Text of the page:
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Spaced Cowboy

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About Spaced Cowboy

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  • Birthday 05/17/1969

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    San Jose, CA
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    Electronics, CNC machines, Saltwater fish, general creative stuff

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  1. Aaaand edit: I'm an idiot. The address-bus values *between* those above were constant at $E001, so I was assuming that was the CPU (being halted every other clock) constantly accessing the same location. That's not the case Looking at the traces after Antic has stopped /HALTing the 6502, ... it's clear to see that the CPU is what is accessing $F306,7,8,9,A,... Not Antic. Which means Antic is accessing the $E001 address a lot. On the XE, $E000 is the standard domestic character-set offset, and I'm assuming the XEL is booting into basic (because I didn't have a keyboard or screen attached) and getting the character-based screen data. Looking at other access patterns, it seems this is Antic reading a byte representing a row in a character (in this case the next-to-top-row of a space character which data is stored at $E000 through $E007). There are other sequences where Antic holds /HALT low for 80 clocks at a time, interleaving 40 read-character-at-screen-position with 40 bytes describing this scan-line's representation of that character. It's all becoming a bit clearer now This is all going to feed into a script I'm writing which will take these bus-traces as input and attempt to parse out the screen display from them based on triggering callbacks from events it discovers in the trace sequences (clk going high, /halt going low etc.). Doing it in software is a lot easier than doing it in hardware, and I can then just port the algorithm to the hardware world once I know it works in software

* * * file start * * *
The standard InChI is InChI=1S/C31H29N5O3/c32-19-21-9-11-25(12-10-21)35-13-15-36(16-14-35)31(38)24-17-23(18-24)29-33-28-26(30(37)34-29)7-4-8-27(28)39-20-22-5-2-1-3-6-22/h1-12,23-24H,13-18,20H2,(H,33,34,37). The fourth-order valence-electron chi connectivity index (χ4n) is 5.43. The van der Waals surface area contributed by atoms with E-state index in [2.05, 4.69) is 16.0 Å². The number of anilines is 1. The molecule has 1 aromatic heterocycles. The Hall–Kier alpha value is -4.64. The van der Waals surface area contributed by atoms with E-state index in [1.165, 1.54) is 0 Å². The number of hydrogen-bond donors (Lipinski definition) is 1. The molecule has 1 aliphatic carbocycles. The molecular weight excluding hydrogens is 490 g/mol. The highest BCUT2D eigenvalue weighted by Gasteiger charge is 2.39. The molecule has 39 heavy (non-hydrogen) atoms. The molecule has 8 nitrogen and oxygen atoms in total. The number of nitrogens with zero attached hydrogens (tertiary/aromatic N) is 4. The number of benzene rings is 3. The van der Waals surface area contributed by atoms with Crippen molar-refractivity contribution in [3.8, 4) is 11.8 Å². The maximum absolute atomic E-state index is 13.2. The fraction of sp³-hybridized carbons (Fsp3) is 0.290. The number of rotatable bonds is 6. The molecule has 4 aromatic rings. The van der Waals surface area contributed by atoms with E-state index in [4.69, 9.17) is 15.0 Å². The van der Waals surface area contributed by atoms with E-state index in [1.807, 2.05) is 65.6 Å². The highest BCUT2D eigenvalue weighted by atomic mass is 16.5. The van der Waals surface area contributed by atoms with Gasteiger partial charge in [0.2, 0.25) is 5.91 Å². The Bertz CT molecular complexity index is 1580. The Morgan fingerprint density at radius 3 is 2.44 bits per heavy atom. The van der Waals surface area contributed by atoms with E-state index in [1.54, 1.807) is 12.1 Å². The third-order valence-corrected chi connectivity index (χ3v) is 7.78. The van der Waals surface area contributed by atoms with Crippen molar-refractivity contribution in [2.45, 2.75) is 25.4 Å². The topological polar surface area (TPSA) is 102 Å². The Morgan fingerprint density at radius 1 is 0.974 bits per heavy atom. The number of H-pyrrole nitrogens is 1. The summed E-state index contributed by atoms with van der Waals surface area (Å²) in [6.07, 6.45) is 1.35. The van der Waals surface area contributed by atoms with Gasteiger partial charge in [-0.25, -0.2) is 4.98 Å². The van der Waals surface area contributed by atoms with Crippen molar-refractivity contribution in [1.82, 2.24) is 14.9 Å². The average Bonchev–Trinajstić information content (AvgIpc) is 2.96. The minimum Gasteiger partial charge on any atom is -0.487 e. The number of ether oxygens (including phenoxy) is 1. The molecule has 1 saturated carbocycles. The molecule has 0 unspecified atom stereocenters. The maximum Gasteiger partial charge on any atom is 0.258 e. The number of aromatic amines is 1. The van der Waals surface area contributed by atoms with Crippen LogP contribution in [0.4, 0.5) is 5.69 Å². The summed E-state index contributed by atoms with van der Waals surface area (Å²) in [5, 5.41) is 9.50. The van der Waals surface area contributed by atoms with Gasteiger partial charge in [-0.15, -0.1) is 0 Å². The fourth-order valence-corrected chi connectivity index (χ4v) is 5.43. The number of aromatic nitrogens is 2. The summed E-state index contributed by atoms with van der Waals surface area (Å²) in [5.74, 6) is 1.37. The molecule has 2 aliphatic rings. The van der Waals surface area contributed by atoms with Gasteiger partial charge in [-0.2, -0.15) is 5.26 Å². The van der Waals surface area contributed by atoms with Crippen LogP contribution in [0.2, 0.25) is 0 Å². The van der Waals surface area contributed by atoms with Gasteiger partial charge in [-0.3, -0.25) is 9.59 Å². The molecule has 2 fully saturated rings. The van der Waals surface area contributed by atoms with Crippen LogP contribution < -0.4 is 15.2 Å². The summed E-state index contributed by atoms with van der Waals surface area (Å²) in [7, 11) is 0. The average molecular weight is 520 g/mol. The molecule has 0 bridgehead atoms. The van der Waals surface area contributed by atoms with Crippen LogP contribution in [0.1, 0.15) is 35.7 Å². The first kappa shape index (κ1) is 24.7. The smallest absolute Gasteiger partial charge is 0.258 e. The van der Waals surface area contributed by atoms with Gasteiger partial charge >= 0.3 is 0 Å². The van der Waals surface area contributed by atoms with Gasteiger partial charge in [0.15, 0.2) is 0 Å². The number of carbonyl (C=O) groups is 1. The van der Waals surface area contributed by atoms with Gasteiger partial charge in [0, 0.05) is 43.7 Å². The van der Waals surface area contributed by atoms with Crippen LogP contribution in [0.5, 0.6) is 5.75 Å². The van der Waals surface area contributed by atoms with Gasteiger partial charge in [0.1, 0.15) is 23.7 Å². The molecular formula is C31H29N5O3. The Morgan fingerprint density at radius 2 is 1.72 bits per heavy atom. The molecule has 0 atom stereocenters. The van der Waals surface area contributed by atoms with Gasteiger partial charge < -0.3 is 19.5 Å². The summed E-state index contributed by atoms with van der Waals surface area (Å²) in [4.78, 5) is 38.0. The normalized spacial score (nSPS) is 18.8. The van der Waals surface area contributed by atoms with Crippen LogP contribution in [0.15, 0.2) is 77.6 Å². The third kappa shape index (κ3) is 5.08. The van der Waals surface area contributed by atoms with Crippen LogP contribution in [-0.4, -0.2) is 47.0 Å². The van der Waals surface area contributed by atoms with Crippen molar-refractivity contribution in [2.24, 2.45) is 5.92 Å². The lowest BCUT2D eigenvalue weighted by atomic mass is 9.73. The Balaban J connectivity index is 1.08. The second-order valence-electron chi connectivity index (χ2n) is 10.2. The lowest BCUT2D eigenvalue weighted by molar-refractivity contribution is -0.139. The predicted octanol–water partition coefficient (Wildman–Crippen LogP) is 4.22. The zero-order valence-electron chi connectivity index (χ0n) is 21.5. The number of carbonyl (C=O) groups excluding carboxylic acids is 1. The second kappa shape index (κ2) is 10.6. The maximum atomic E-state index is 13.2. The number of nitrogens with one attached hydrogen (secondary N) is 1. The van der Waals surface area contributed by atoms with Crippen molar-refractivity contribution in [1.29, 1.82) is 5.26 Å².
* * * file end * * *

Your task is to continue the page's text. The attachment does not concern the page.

2. So, it seems my 130XE is indeed expletive (ahem) ... not fully functional, at least with respect to its external address bus. Here's the screenshot of an 1088XEL trace: ... where I happened to catch Antic doing a refresh of the 256'th column, so the address bus is all-on. This image also shows Antic doing memory-fetches for the graphics data, immediately after the DRAM refreshes. I am a little confused over the accesses at the moment though, it looks as though Antic's memory access are to: $F30F - unknown $02FC - Internal hardware value for last key pressed ? $F310 .. $F311 .. $F312 .. $F313 .. $F314 .. all unknown $F3FD - unknown $F2FD .. $F2FE .. $F2FF .. $F300 .. $F301 .. all unknown All of these seem to be inside the OS ROM (and not where the charset is at $E000 .. $E3FF) unless my edition of "Mapping The Atari" is out of date, or unless the XEL replaces the ROM somehow ? And yes, I checked that the low bit of the high nibble of the address wasn't always being set - once bitten, twice shy Still, the reality is that the traces are what they are - so I guess I just have to figure out what they mean now